Are we heading towards an insolvency ‘tsunami’ in 2021?
The tide went out on insolvencies in 2020 with unprecedented Government financial stimulus, policy and regulatory change targeting business survival at all costs. In tandem with payment forbearance from the ATO and banks, the suite of business continuity measures arguably overachieved, such that corporate insolvency activity more than halved in the nine months to 31 December 2020.
As the stimulus now subsides, will the predicted insolvency tsunami eventuate? The jury is out but some determining factors are discussed below:
Business confidence: The stop/start COVID-19 lockdowns will remain a drag on business confidence throughout 2021, impacting investment, employment and wage growth. Subdued activity will challenge many businesses’ survival.
The ATO: Debts owed to the ATO spiked materially last year, particularly in the small business segment. As a creditor of almost every business, the ATO’s management of the debt unwind will play a critical role.
Unemployment: The end of JobKeeper will present the greatest challenge for businesses, as many large businesses will be forced to reduce staff numbers and costs. This will negatively impact consumer confidence and spending, and in turn, business confidence. The hardest hit industries will require ongoing targeted financial assistance, with travel and tourism front of mind.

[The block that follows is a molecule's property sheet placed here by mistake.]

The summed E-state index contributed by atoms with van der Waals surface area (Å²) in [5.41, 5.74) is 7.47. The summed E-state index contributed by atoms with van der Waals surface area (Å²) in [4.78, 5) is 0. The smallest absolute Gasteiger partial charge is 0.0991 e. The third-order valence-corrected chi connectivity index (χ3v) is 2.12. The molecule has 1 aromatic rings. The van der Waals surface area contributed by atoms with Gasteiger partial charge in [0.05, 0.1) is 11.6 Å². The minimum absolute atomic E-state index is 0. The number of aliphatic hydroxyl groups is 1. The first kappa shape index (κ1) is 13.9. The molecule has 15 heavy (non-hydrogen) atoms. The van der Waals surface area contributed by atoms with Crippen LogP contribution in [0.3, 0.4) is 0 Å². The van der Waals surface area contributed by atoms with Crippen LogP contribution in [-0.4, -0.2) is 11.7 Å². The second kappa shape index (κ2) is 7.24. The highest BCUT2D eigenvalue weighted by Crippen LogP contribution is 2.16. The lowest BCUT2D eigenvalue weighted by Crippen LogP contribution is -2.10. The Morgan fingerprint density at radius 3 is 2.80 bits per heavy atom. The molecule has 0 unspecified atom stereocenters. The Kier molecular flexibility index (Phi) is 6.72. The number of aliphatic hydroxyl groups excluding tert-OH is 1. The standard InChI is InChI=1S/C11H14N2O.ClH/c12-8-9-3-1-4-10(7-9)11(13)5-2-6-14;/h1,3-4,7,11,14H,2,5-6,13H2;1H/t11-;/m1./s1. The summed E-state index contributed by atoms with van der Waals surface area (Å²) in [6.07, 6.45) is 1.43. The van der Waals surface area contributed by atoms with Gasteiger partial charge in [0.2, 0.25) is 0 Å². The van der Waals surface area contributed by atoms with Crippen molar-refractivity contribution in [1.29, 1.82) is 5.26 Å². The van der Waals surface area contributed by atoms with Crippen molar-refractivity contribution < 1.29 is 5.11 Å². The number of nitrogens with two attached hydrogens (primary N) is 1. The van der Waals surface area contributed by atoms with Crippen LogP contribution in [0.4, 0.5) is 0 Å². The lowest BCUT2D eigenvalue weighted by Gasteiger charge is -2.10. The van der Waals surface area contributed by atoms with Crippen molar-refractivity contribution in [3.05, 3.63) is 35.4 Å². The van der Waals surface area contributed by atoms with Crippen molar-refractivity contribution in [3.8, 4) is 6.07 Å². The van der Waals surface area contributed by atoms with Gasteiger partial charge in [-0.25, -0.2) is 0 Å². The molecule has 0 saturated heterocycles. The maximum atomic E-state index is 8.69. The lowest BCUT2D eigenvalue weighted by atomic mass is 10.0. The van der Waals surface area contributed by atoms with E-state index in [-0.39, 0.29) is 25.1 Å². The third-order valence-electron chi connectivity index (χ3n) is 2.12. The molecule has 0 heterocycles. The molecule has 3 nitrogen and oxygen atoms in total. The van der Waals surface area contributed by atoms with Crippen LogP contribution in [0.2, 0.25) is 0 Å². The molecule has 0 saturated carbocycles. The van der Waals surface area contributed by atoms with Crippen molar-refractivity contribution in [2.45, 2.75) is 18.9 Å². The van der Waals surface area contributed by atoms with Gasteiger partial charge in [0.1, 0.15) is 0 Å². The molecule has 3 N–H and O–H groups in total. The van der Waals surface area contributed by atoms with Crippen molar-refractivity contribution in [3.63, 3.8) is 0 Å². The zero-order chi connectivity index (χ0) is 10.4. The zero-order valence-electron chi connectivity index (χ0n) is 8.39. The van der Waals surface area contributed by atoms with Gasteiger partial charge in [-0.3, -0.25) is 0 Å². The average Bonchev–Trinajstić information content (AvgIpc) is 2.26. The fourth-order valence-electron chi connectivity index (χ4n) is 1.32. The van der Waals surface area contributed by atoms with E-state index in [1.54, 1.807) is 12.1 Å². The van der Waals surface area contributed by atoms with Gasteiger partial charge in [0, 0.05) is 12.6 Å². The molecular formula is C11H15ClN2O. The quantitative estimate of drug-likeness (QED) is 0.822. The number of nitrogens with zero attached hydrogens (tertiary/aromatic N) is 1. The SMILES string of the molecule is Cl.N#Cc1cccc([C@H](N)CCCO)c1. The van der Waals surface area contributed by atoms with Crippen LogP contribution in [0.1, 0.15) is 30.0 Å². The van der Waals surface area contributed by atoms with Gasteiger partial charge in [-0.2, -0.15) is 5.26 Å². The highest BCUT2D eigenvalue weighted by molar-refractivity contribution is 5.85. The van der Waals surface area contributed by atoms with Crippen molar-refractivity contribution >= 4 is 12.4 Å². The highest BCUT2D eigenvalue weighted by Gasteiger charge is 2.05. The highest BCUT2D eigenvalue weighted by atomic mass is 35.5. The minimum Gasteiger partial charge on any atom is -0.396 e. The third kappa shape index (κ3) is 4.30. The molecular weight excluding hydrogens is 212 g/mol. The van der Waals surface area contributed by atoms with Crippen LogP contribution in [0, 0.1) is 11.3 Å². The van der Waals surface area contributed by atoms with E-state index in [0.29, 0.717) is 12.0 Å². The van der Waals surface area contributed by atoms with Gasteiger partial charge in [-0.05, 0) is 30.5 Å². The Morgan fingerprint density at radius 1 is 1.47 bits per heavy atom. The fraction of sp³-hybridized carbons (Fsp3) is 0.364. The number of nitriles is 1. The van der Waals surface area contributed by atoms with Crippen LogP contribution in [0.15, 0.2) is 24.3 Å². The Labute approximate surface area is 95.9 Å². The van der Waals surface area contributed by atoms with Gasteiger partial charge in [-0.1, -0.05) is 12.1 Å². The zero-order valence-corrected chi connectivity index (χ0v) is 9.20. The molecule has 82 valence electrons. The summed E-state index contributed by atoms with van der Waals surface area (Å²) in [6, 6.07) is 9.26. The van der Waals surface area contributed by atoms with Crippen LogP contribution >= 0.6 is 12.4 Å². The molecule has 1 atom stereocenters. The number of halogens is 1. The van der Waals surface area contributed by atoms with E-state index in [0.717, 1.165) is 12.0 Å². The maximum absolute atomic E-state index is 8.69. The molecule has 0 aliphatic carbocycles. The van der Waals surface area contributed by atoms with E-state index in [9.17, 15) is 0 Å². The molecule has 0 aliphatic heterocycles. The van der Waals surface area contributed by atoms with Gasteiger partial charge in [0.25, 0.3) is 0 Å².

Liquidity: Cheap debt and time is available for good businesses. Lesser quality businesses with expensive private debt are at a disadvantage in a low growth environment which can lead to enforcement action, an issue that is prevalent in property development.
Strategic insolvency: An increase in strategic insolvencies is likely, as businesses seek to restructure and reset their cost bases.
Cross border insolvency: Australian arms of multinational businesses may find themselves caught in cross border insolvencies (such as Chapter 11) where the rules are different and the economic recovery pathway may be more challenging.